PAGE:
CS Assistant Professors Sophia Shao and Nika Haghtalab have won Google Research Scholar Awards. The Google Research Scholar Program provides financial support for world-class research conducted by professors in the early stage of their academic careers. Shao’s research interests include computer architecture, focusing on specialized accelerators, heterogeneous architecture, and agile VLSI design methodology. Haghtalab’s research interests include machine learning, algorithms, economics, and society, contributing to an emerging mathematical foundation for learning and decision-making systems in the presence of economic and societal forces.

Photo of Professor Hellerstein

Joseph Hellerstein wins SIGMOD Edgar F. Codd Innovations Award

Professor Joseph Hellerstein was awarded the 2023 SIGMOD Edgar F. Codd Innovations Award, citing innovative contributions in extensible query processing, interactive data analytics, and declarative approaches to networking and distributed computing. The award is given for innovative and highly significant contributions of enduring value to the development, understanding, or use of database systems and databases. Until 2003, this award was known as the “SIGMOD Innovations Award.” In 2004, SIGMOD, with the unanimous approval of ACM Council, decided to rename the award to honor Dr. E.F. (Ted) Codd (1923 – 2003) who invented the relational data model and was responsible for the significant development of the database field as a scientific discipline. SIGMOD, otherwise known as the the ACM Special Interest Group on Management of Data, is concerned with the principles, techniques and applications of database management systems and data management technology. Its members include software developers, academic and industrial researchers, practitioners, users, and students. SIGMOD sponsors the annual SIGMOD/PODS conference, one of the most important and selective in the field.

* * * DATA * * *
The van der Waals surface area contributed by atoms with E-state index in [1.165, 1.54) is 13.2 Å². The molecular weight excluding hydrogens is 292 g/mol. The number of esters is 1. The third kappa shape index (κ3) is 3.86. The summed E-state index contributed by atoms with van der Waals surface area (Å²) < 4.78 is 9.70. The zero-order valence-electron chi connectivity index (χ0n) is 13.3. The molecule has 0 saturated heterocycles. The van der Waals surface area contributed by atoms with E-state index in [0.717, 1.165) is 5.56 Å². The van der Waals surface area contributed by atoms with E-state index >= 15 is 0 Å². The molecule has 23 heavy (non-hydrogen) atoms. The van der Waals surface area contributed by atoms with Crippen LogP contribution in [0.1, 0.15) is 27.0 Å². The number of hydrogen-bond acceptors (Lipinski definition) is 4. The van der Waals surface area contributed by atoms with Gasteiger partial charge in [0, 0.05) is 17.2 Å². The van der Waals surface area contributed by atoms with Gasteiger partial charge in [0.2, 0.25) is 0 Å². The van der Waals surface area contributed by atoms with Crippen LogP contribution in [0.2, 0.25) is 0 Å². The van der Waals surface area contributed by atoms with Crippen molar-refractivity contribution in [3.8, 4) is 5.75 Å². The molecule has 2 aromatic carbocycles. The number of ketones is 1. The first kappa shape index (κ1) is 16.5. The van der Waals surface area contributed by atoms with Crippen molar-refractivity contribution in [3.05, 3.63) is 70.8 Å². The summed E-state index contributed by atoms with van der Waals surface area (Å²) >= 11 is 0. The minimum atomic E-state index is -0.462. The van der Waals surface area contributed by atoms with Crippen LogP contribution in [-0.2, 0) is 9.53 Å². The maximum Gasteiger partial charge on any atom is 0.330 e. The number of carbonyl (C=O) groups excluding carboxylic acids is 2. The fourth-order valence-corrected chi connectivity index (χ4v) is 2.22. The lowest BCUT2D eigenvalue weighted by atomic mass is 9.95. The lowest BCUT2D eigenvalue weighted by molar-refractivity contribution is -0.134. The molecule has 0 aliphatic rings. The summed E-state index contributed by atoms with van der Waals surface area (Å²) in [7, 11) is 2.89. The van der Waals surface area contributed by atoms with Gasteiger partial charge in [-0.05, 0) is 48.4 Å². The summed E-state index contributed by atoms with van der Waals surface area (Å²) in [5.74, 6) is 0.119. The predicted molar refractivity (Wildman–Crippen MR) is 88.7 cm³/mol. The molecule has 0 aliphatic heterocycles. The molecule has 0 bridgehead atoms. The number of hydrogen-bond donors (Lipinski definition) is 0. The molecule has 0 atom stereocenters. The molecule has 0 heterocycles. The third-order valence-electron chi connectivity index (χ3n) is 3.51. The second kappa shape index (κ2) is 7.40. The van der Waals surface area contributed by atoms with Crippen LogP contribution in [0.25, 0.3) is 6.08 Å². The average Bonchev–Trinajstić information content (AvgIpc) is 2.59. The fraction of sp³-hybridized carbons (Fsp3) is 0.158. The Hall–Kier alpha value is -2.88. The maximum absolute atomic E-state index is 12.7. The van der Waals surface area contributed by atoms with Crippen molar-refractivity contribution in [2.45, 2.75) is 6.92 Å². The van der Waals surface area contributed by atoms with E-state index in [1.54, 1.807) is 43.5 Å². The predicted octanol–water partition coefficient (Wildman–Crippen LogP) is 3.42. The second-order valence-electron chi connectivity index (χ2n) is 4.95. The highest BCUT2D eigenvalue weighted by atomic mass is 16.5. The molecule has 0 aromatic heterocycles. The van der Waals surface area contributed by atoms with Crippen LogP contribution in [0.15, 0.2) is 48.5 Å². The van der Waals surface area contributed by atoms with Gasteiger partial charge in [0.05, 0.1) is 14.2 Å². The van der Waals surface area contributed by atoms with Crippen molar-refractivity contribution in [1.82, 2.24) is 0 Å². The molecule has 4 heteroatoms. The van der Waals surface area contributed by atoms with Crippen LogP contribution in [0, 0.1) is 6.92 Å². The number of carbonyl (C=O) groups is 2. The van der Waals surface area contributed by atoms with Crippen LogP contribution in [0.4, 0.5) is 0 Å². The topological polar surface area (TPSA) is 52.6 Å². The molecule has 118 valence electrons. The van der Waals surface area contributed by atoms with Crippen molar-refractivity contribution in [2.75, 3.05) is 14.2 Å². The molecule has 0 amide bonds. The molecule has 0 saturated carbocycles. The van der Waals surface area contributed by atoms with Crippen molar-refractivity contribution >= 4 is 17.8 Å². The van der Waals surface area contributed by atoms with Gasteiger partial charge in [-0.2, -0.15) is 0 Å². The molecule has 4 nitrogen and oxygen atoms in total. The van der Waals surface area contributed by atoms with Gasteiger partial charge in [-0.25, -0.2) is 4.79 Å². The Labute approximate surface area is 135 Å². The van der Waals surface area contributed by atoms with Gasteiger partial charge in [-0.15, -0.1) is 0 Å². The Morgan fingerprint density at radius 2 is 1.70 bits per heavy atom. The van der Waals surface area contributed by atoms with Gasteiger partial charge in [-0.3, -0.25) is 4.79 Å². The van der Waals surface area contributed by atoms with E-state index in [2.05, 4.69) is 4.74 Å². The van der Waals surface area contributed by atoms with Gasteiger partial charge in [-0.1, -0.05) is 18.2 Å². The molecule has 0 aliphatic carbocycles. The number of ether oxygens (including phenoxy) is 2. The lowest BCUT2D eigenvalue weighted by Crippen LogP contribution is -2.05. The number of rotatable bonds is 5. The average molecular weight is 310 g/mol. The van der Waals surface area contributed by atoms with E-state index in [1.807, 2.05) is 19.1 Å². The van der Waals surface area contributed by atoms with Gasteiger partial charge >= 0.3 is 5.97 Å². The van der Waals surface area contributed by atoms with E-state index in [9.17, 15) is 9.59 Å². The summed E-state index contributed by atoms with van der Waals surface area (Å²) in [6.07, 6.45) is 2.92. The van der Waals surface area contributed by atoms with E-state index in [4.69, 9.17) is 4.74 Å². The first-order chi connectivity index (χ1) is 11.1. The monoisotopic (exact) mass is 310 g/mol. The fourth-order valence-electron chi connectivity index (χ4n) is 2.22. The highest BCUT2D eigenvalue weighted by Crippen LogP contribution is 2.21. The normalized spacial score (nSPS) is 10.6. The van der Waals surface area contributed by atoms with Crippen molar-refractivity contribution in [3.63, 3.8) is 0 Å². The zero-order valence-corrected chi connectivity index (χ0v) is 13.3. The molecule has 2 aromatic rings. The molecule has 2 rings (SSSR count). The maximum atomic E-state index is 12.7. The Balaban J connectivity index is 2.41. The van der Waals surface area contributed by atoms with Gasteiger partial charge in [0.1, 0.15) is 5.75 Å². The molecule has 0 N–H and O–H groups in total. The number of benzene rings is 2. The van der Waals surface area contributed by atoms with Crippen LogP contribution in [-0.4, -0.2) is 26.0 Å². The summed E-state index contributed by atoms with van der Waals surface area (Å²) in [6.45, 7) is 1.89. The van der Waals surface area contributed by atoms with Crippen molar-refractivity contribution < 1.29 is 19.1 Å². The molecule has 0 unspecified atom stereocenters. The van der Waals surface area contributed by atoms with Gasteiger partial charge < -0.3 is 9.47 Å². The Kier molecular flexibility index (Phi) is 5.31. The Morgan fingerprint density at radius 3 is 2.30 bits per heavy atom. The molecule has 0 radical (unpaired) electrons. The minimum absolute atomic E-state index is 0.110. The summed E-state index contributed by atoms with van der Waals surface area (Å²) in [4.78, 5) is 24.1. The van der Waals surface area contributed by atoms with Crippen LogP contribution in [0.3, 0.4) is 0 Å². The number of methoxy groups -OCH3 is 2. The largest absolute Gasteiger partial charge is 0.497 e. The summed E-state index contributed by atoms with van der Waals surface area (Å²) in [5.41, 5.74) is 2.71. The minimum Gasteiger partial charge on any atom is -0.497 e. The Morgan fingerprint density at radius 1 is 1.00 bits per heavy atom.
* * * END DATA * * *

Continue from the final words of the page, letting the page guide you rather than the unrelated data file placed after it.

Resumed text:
UC Regents vote to establish College of Computing, Data Science, and Society